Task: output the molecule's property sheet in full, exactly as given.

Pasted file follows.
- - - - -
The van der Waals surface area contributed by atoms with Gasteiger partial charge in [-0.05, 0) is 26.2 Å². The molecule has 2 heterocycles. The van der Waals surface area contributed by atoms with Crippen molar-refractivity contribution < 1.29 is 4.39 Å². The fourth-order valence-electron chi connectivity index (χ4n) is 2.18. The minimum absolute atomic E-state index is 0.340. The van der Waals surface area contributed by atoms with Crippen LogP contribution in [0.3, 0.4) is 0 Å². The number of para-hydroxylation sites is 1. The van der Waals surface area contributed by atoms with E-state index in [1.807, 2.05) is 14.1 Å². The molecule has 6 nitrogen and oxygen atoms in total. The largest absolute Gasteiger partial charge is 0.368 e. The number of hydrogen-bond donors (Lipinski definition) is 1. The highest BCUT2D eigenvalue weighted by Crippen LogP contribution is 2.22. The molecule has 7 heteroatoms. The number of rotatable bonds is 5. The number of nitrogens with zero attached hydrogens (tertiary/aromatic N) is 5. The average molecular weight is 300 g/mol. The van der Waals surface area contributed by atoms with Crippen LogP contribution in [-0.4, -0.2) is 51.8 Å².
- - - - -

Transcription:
The van der Waals surface area contributed by atoms with Gasteiger partial charge in [-0.05, 0) is 26.2 Å². The molecule has 2 heterocycles. The van der Waals surface area contributed by atoms with Crippen molar-refractivity contribution < 1.29 is 4.39 Å². The fourth-order valence-electron chi connectivity index (χ4n) is 2.18. The minimum absolute atomic E-state index is 0.340. The van der Waals surface area contributed by atoms with Crippen LogP contribution in [0.3, 0.4) is 0 Å². The number of para-hydroxylation sites is 1. The van der Waals surface area contributed by atoms with E-state index in [1.807, 2.05) is 14.1 Å². The molecule has 6 nitrogen and oxygen atoms in total. The largest absolute Gasteiger partial charge is 0.368 e. The number of hydrogen-bond donors (Lipinski definition) is 1. The highest BCUT2D eigenvalue weighted by Crippen LogP contribution is 2.22. The molecule has 7 heteroatoms. The number of rotatable bonds is 5. The number of nitrogens with zero attached hydrogens (tertiary/aromatic N) is 5. The average molecular weight is 300 g/mol. The van der Waals surface area contributed by atoms with Crippen LogP contribution in [-0.4, -0.2) is 51.8 Å².